Findings from Nurses' Health Study Benefit Women's Health
Krisberg, Kim, The Nation's Health
FOR MORE THAN 30 YEARS, Ingrid Fetkoeter has been committed to what has become the world's largest, longest-running study of women's health. In fact, Fetkoeter is so committed to the Nurses' Health Study that she has authorized her doctors to send all of her medical records to study researchers after she dies.
"I even started clipping out and saving articles about (the study)," said Fetkoeter, NP, RN, who retired from nursing in 2011 after 50 years in the field. "Over the years, it got to be that you couldn't open a health magazine without finding a result from the Nurses' Health Study. I'm just so proud to be a part of it."
Fetkoeter, now 72 years old, enrolled in the Nurses' Health Study in 1976 after hearing about it via a local nursing licensing agency. The study, which ended up recruiting 122,000 female nurses to participate, was launched to examine the long-term risk factors for cardiovascular disease and cancer in women. Today, 90 percent of those nurses--including Fetkoeter--are still participating via surveys they receive by mail. The study does not focus on nursing practices, instead using female nurses as subjects for study of women's health.
The study that Fetkoeter enrolled in is now known as Nurses' Health Study 1 and was just the first iteration of the decades-long endeavor. Nurses' Health Study 2 began in 1989 to examine diet and lifestyle risk factors and successfully recruited more than 116,680 nurses, of which 90 percent are still participating, and the Nurses' Health Study 3 began in 2010 with a goal of recruiting 100,000 new female nurses and nursing students. Oftentimes, previous study participants are integral to recruiting new nurses to enroll and Fetkoeter is no exception. The retired nurse is using her Facebook page to encourage the next generation of nurses to contribute their knowledge and experiences to keeping the massive women's health study going strong.
"The study really does speak for itself," she told The Nation's Health.
Indeed, findings from the studies have led to real changes in how health professionals care for women. For example, according to APHA member Walter Willett, MD, MPH, who helped launch the second and third rounds of the study and serves as principal investigator, findings on oral contraceptives and their relationship to cardiovascular disease led to changes in prescribing practices and a reformulation of contraceptive pills. Findings on vitamin A consumption and the risk of hip fractures led to the reformulation of vitamin supplements and contributed to practices such as fortifying breakfast cereals. And findings on the timing of postmenopausal hormone use and the risk of heart disease and breast cancer offered new guidance to doctors caring for women.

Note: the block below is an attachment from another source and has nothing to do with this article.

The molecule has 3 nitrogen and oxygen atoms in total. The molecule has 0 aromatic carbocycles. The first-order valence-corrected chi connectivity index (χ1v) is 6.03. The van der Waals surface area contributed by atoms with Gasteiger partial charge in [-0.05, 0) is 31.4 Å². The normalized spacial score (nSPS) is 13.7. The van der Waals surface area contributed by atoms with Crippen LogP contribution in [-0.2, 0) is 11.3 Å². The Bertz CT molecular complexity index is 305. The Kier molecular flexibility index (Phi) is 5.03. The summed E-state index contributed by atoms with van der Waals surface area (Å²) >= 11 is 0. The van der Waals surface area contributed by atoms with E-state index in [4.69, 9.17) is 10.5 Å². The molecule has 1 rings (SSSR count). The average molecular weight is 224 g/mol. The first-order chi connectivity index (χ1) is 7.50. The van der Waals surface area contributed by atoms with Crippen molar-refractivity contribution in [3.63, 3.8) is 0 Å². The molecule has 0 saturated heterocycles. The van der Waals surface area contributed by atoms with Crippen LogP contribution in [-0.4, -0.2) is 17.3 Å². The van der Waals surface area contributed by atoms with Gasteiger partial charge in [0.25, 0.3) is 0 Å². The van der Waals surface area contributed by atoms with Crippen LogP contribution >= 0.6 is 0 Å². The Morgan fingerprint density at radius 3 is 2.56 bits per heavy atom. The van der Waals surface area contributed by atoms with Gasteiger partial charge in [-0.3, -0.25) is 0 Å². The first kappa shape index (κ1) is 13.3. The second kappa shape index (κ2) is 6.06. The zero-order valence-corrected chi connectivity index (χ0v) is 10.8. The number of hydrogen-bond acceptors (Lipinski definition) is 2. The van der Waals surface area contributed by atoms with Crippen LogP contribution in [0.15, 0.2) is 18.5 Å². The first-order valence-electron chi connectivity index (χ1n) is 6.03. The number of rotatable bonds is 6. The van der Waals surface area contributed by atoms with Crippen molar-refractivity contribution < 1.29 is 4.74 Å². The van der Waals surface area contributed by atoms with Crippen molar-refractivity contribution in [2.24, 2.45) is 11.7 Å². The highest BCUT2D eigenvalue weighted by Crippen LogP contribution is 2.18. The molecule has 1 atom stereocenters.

"The Nurses' Health Study has been a milestone because it is providing the most detailed information anywhere in the world on diet and many other factors, operating across the lifespan, in relation to almost all major diseases in women," said Willett, a professor of epidemiology and nutrition at the Harvard School of Public Health.
Focusing on nurses, who were initially recruited for their ability to accurately report on health issues, has been key to the studies' success. Willett said nurses offer a "fairly good cross-section of American women, excluding the most poor and rich," and are able to provide high-quality data about their health and medication use. Participants are also overwhelmingly committed to the research.
For the most recent study, Nurses' Health Study 3, researchers are examining health issues related to lifestyle, pregnancy and fertility, and environment. The study is also collecting data on the occupational health risks specific to nursing, partnering with the National Institute for Occupational Safety and Health to develop a thorough assessment of workplace exposures to which nurses are particularly susceptible. …